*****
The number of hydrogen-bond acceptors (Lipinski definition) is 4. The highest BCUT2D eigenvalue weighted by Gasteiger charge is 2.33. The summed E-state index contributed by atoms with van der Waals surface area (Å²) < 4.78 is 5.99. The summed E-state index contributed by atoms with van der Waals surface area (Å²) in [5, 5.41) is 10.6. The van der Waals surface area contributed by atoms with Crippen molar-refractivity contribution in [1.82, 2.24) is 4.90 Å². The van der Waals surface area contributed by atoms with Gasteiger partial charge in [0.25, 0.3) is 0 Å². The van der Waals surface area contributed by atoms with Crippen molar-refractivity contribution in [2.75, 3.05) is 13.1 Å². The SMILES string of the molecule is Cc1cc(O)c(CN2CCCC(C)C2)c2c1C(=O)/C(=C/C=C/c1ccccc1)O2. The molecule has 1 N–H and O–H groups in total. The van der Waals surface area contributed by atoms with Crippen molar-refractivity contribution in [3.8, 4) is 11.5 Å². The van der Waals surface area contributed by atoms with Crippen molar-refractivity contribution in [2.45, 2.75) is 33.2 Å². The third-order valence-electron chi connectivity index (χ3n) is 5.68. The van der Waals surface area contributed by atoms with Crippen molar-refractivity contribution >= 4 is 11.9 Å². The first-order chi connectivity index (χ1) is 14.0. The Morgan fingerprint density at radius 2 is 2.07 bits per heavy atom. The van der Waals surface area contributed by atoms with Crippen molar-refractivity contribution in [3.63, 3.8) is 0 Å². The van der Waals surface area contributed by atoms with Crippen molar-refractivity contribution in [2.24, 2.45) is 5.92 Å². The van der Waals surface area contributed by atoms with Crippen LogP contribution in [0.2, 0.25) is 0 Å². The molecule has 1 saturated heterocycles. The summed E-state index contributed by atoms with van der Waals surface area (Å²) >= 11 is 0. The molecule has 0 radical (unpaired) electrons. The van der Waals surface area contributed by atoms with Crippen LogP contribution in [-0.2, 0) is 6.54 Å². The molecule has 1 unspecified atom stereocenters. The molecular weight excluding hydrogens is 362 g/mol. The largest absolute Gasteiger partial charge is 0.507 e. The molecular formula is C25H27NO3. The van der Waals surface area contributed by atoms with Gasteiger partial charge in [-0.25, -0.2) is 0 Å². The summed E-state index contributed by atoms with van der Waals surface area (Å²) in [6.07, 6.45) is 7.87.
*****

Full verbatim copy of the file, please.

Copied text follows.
The number of hydrogen-bond acceptors (Lipinski definition) is 4. The highest BCUT2D eigenvalue weighted by Gasteiger charge is 2.33. The summed E-state index contributed by atoms with van der Waals surface area (Å²) < 4.78 is 5.99. The summed E-state index contributed by atoms with van der Waals surface area (Å²) in [5, 5.41) is 10.6. The van der Waals surface area contributed by atoms with Crippen molar-refractivity contribution in [1.82, 2.24) is 4.90 Å². The van der Waals surface area contributed by atoms with Gasteiger partial charge in [0.25, 0.3) is 0 Å². The van der Waals surface area contributed by atoms with Crippen molar-refractivity contribution in [2.75, 3.05) is 13.1 Å². The SMILES string of the molecule is Cc1cc(O)c(CN2CCCC(C)C2)c2c1C(=O)/C(=C/C=C/c1ccccc1)O2. The molecule has 1 N–H and O–H groups in total. The van der Waals surface area contributed by atoms with Crippen molar-refractivity contribution in [3.8, 4) is 11.5 Å². The van der Waals surface area contributed by atoms with Crippen molar-refractivity contribution in [2.45, 2.75) is 33.2 Å². The third-order valence-electron chi connectivity index (χ3n) is 5.68. The van der Waals surface area contributed by atoms with Crippen molar-refractivity contribution >= 4 is 11.9 Å². The first-order chi connectivity index (χ1) is 14.0. The Morgan fingerprint density at radius 2 is 2.07 bits per heavy atom. The van der Waals surface area contributed by atoms with Crippen molar-refractivity contribution in [3.63, 3.8) is 0 Å². The van der Waals surface area contributed by atoms with Crippen molar-refractivity contribution in [2.24, 2.45) is 5.92 Å². The van der Waals surface area contributed by atoms with Crippen LogP contribution in [0.2, 0.25) is 0 Å². The molecule has 1 saturated heterocycles. The summed E-state index contributed by atoms with van der Waals surface area (Å²) >= 11 is 0. The molecule has 0 radical (unpaired) electrons. The van der Waals surface area contributed by atoms with Crippen LogP contribution in [-0.2, 0) is 6.54 Å². The molecule has 1 unspecified atom stereocenters. The molecular weight excluding hydrogens is 362 g/mol. The largest absolute Gasteiger partial charge is 0.507 e. The molecular formula is C25H27NO3. The van der Waals surface area contributed by atoms with Gasteiger partial charge in [-0.25, -0.2) is 0 Å². The summed E-state index contributed by atoms with van der Waals surface area (Å²) in [6.07, 6.45) is 7.87.